2017 Recap by Charmaine Agbuya

And somehow, the year is already over.

What's set apart this year from any other year of life so far was that it was the first year away from home in pursuit of what God has so clearly called me to. I was called to move to Portland, Oregon to follow the Family that revealed God to me in a real and intimate way, and to reveal Him to the broken world around me in that way, too. 

In January, I moved in with the Fero family who housed many others generously. I roomed with my friend Keren, who'd moved up to Portland for the exact same reason to follow God in The Common Place. At one point, we shared a room with Anton and Courtney's oldest daughter, Eden, and this was definitely a season, haha. Nate, who the Fero's took under their roof just a couple weeks after knowing him, also lived in the house, as well as the Thomas family of 4. It was a unique experience living with 10 other people. But it wasn't just ten random strangers... These were family. The Thomas family home in San Diego was another safe space for me, and Melissa was essentially my spiritual mentor. Keren was one of my closest friends who had walked with me out of the most broken times of my life. The Fero's were the ones who showed me what it meant to walk the lifestyle of Jesus. What a season it was to live with these people and see them every single day. For half a year, we woke up every Mon-Fri to pray together in the living room, and we had dinner with each other every night. On Friday nights, we had church gatherings in our home, the very home we lived in. We ate together, sang praises together, and prayed together. 

Soon after, a handful of other people in our community and I began getting discipled by Anton every Friday morning. This was special. This wasn't a hardcore Bible study that was all academics, that we'd all be forced to come to for the sake of being around people (which a lot of small groups end up being like, let's be honest). This was something we all dedicated ourselves to doing because we wanted to learn hands on the best ways to live like Jesus, and HOW to. As Christians, we're called to live like Jesus -- we constantly read and discuss what Jesus did. What were his patterns? What was his lifestyle? What happened in between all the miracles and all? He did things like rest before and in between his most fruitful moments in ministry. He did things like sit with sinners and people who never set foot in a church before. And so we learned to rest/abide to fuel us to reach people, and we learned to sit down with sinners and invite them into our lives to reach them in a real way. We've done our best to learn how to mirror the lifestyle of Jesus and to read the Word in a way that becomes real to us to actually live out rather than keep puffed up in our heads. What a powerful thing to walk in. 

In April, I got a job at a coffeeshop in the neighborhood. I had the choice of working at one popular coffeeshop, Catheral Coffee, that a lot of my friends worked at, or to work at The Great North which none of my community even knew. I was tempted to work at both, but God told me that Cathedral Coffee (where we had been graced to have our worship nights at every month after hours) was taken care of and that the Spirit was already present there, and so I was called to The Great North to be a light. This was my ministry, and has been. This was my outreach, my outlet of being amongst the broken world and showing them a clearer picture of who Jesus is. I've been able to show love to people who would typically be shunned or pushed away, unfortunately. I've been able to build relationships with people in an intimate way and talk to them about Jesus with love. I think a lot of people who have been hurt by religious people have been healing, and it brings me joy to know that God has been using our Family to be part of that process. In my time at the coffeeshop as my transition into my future career as a Photographer, I'm excited to see how Photography ends up being yet another outlet for me to reach the world.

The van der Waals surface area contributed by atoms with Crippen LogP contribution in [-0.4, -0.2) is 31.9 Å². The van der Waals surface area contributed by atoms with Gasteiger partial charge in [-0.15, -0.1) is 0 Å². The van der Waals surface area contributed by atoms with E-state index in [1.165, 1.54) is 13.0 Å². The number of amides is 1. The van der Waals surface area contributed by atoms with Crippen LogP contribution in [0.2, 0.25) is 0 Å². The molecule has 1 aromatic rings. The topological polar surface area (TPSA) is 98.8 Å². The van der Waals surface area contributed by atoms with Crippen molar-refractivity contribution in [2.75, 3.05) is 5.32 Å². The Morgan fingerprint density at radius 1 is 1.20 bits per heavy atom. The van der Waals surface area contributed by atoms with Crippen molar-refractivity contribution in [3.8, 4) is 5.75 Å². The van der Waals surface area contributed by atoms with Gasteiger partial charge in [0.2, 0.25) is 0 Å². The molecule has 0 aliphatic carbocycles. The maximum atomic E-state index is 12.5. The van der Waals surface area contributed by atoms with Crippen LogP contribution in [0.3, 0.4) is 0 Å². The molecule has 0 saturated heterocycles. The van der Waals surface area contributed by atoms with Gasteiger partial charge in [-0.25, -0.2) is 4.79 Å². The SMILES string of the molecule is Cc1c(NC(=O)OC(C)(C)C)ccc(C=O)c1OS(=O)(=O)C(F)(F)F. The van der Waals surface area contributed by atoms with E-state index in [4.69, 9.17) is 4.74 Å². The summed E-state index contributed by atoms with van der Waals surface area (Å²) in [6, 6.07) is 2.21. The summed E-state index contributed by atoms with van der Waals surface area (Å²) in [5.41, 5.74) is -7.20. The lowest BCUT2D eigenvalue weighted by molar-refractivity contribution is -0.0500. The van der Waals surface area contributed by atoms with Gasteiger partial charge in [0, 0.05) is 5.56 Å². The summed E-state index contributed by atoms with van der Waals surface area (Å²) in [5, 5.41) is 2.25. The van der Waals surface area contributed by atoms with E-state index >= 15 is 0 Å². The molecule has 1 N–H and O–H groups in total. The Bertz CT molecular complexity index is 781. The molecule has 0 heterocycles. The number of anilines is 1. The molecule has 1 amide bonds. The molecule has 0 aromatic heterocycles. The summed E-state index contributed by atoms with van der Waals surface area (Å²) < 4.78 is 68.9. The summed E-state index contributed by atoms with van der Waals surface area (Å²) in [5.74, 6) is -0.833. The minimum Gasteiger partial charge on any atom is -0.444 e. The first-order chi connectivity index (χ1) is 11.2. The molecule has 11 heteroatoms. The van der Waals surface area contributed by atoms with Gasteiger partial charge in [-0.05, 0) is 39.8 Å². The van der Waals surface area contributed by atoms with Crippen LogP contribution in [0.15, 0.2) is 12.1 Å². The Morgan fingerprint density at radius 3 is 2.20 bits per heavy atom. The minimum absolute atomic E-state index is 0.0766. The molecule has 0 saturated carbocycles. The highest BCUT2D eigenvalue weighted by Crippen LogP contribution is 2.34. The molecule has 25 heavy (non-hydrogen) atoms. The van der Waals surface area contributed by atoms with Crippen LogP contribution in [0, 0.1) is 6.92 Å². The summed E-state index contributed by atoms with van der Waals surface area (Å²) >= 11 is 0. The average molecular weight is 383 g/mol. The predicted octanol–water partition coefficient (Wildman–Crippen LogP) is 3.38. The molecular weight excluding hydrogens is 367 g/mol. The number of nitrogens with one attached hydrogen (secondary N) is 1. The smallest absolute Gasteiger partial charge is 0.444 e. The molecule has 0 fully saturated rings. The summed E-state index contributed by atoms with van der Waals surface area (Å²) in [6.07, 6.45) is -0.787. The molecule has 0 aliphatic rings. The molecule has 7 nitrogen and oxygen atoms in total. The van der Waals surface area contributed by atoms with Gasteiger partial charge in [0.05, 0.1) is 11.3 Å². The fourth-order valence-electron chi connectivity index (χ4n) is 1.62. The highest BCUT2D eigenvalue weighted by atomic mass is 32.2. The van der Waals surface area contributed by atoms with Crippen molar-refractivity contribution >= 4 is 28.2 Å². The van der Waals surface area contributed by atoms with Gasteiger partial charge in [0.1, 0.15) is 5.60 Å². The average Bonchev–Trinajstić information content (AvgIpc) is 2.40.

In June, I got engaged to Austin, my best friend who has been walking with me in every single area of my move to Portland and my life in Portland. We had been getting discipled together, we'd been reaching out to people and trying our best to use our relationship as a story of God's power of redemption and restoration. Our relationship was the surest thing I'd ever experienced in my life, and, long story short, we got married 3 weeks ago on December 9th. Our wedding day was filled with immense love and joy, people got to see a joyful picture of a love founded on Christ. 

In August, our Family opened up an official Crossfit Gym building. Since before I moved to Portland, they'd started a Crossfit gym in the Fero's garage. People from all over the neighborhood were coming to the gym, and then afterwards, they were invited into the home for food and fellowship (on Fridays, there was house church right after a session). A lot of gym members became friends, then became family, then became saved and then became wheels to reaching the world around us. Since having a building, we've utilized this space for our worship nights and this coming January, it will be for our church services. We'll never have to worry about a city like Portland kicking us out for worshiping, because God has provided the opportunity to actually own the building itself. 

As the year ends, I look back on the entire year and see God. I see His goodness and provision and proof that He was with us. I see assurance that moving to Portland truly was what God wanted for me. I've been blessed in numerous ways in Portland and I can feel in my bones that 2018 will be a beautiful year in other ways. 2017 was a year of pioneering; spreading out and reaching people and meeting people and starting new things. 2018 will be about settling; taking root where we are, taking care of the people God has brought to us, and following through and thriving in the things we've started.